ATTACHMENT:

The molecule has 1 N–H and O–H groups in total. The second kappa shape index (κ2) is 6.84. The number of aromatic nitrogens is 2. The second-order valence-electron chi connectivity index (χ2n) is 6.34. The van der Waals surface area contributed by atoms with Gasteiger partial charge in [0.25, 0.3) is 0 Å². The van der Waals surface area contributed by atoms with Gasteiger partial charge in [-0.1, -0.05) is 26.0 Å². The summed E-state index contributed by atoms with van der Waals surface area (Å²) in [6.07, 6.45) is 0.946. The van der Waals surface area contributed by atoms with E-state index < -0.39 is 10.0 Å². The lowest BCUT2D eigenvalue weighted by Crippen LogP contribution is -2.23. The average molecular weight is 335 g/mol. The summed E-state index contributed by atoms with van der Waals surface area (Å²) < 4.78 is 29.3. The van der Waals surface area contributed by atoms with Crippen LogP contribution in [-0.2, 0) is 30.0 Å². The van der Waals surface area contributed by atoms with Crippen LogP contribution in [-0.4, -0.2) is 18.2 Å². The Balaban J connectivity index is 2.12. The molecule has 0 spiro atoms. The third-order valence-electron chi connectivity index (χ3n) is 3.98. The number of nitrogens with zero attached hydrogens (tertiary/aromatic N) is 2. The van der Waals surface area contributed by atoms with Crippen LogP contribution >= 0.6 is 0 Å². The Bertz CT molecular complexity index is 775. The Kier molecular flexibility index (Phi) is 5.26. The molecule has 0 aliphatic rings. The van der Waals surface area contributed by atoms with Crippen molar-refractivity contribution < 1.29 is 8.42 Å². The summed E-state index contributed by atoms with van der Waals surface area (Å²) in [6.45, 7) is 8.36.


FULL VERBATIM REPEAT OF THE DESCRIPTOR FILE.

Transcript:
The molecule has 1 N–H and O–H groups in total. The second kappa shape index (κ2) is 6.84. The number of aromatic nitrogens is 2. The second-order valence-electron chi connectivity index (χ2n) is 6.34. The van der Waals surface area contributed by atoms with Gasteiger partial charge in [0.25, 0.3) is 0 Å². The van der Waals surface area contributed by atoms with Gasteiger partial charge in [-0.1, -0.05) is 26.0 Å². The summed E-state index contributed by atoms with van der Waals surface area (Å²) in [6.07, 6.45) is 0.946. The van der Waals surface area contributed by atoms with E-state index < -0.39 is 10.0 Å². The lowest BCUT2D eigenvalue weighted by Crippen LogP contribution is -2.23. The average molecular weight is 335 g/mol. The summed E-state index contributed by atoms with van der Waals surface area (Å²) < 4.78 is 29.3. The van der Waals surface area contributed by atoms with Crippen LogP contribution in [-0.2, 0) is 30.0 Å². The van der Waals surface area contributed by atoms with Crippen LogP contribution in [-0.4, -0.2) is 18.2 Å². The Balaban J connectivity index is 2.12. The molecule has 0 spiro atoms. The third-order valence-electron chi connectivity index (χ3n) is 3.98. The number of nitrogens with zero attached hydrogens (tertiary/aromatic N) is 2. The van der Waals surface area contributed by atoms with Crippen LogP contribution >= 0.6 is 0 Å². The Bertz CT molecular complexity index is 775. The Kier molecular flexibility index (Phi) is 5.26. The molecule has 0 aliphatic rings. The van der Waals surface area contributed by atoms with Crippen molar-refractivity contribution < 1.29 is 8.42 Å². The summed E-state index contributed by atoms with van der Waals surface area (Å²) in [6.45, 7) is 8.36.